Purpose: Intracranial hypertension can change the morphology of anatomical structures that are critical in the evaluation of pseudotumor syndromes. The purpose of our study was to establish the normal range of such markers of intracranial hypertension and to consider a dependency on sex, age and body-mass index (BMI).
Materials and methods: 123 persons without signs or symptoms of intracranial hypertension (63 females, 60 males, 18- 86-years-old, mean 49.5 SD17.8 years, mean BMI 25.3 SD42) were prospectively enrolled and MRI was performed at 3T. A STIR sequence in the coronal plane was used to measure the width of the optic nerve, the perioptic fluid rim and the total optic nerve sheath diameter in 4 different locations behind the eyeball. The height and width of the pituitary and Meckel's cave were also measured and the area was calculated.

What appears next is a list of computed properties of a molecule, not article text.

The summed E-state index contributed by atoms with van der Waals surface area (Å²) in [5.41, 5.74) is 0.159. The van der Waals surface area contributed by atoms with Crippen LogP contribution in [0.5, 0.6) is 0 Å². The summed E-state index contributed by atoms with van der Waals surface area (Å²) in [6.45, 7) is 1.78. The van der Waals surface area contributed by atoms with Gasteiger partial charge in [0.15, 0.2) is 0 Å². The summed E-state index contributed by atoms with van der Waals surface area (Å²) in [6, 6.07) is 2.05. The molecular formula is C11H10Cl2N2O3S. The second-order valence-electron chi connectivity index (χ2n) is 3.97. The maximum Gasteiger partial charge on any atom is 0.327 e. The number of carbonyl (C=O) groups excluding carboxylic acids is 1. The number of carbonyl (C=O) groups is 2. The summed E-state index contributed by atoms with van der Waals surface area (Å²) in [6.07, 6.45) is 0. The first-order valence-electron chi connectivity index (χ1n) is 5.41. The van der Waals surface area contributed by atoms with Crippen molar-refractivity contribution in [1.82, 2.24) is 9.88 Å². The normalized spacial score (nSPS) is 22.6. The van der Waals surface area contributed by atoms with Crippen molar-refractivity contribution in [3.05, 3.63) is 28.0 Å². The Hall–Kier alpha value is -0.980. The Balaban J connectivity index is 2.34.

Results: The mean width of the optic nerve sheath narrows significantly from anterior (mean 5.3 SD 0.6 mm) to posterior (mean 4.1 SD 0.4 mm), as does the perioptic fluid rim (mean 1.4 SD 0.3 mm vs. mean 1.0 SD 0.2 mm) and--to a lesser extent--the optic nerve itself (mean 2.4 SD 0.4 mm vs. mean 2 SD 0.3 mm, p=0.000 for all). There was no statistically relevant correlation of the width of the optic nerve sheath with age. The coronal area of Meckel's cave was independent of sex, age or BMI (mean 39 SD 9.3 mm2). The height of the pituitary differed little in women (mean 4.4 SD 0.9 mm) and men (mean 4.2 SD 0.8 mm), but we found a significant negative correlation with age in women only (r = -0.38, p = 0.01).
Conclusion: The presented typical values and their deviations serve as a basis for the evaluation of pathologies in patients suspected of having pseudotumor syndrome.